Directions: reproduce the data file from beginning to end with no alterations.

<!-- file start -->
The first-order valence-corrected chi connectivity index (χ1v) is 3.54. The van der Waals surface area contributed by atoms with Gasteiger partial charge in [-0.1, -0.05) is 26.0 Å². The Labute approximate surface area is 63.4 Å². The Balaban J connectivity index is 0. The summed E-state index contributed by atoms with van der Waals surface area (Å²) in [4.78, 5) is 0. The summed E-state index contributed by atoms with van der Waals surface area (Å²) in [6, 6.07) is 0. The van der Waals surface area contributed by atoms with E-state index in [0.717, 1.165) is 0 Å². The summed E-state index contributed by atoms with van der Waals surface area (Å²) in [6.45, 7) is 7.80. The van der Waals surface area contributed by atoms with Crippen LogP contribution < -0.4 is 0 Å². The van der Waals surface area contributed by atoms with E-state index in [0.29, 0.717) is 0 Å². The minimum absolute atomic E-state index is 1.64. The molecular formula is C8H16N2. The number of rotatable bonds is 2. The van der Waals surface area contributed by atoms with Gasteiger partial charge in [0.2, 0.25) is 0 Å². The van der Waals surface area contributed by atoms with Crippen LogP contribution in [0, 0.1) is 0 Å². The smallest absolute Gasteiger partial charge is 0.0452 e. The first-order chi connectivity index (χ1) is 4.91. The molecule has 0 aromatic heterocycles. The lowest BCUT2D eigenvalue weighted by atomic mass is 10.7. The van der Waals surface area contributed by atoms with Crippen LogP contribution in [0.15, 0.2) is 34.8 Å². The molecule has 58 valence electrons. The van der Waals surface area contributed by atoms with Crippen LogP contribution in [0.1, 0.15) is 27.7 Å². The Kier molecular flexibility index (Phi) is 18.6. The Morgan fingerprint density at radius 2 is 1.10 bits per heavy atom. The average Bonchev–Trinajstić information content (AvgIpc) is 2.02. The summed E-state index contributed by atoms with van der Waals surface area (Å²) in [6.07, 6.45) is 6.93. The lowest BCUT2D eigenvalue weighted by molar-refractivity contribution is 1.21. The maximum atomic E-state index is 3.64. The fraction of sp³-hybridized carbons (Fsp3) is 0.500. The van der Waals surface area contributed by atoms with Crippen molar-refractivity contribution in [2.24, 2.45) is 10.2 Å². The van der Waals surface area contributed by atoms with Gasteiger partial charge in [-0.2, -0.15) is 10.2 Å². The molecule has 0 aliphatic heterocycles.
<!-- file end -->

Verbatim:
The first-order valence-corrected chi connectivity index (χ1v) is 3.54. The van der Waals surface area contributed by atoms with Gasteiger partial charge in [-0.1, -0.05) is 26.0 Å². The Labute approximate surface area is 63.4 Å². The Balaban J connectivity index is 0. The summed E-state index contributed by atoms with van der Waals surface area (Å²) in [4.78, 5) is 0. The summed E-state index contributed by atoms with van der Waals surface area (Å²) in [6, 6.07) is 0. The van der Waals surface area contributed by atoms with E-state index in [0.717, 1.165) is 0 Å². The summed E-state index contributed by atoms with van der Waals surface area (Å²) in [6.45, 7) is 7.80. The van der Waals surface area contributed by atoms with Crippen LogP contribution < -0.4 is 0 Å². The van der Waals surface area contributed by atoms with E-state index in [0.29, 0.717) is 0 Å². The minimum absolute atomic E-state index is 1.64. The molecular formula is C8H16N2. The number of rotatable bonds is 2. The van der Waals surface area contributed by atoms with Gasteiger partial charge in [0.2, 0.25) is 0 Å². The van der Waals surface area contributed by atoms with Crippen LogP contribution in [0, 0.1) is 0 Å². The smallest absolute Gasteiger partial charge is 0.0452 e. The first-order chi connectivity index (χ1) is 4.91. The molecule has 0 aromatic heterocycles. The lowest BCUT2D eigenvalue weighted by atomic mass is 10.7. The van der Waals surface area contributed by atoms with Crippen LogP contribution in [0.15, 0.2) is 34.8 Å². The molecule has 58 valence electrons. The van der Waals surface area contributed by atoms with Crippen LogP contribution in [0.1, 0.15) is 27.7 Å². The Kier molecular flexibility index (Phi) is 18.6. The Morgan fingerprint density at radius 2 is 1.10 bits per heavy atom. The average Bonchev–Trinajstić information content (AvgIpc) is 2.02. The summed E-state index contributed by atoms with van der Waals surface area (Å²) in [6.07, 6.45) is 6.93. The lowest BCUT2D eigenvalue weighted by molar-refractivity contribution is 1.21. The maximum atomic E-state index is 3.64. The fraction of sp³-hybridized carbons (Fsp3) is 0.500. The van der Waals surface area contributed by atoms with Crippen molar-refractivity contribution in [2.24, 2.45) is 10.2 Å². The van der Waals surface area contributed by atoms with Gasteiger partial charge in [-0.2, -0.15) is 10.2 Å². The molecule has 0 aliphatic heterocycles.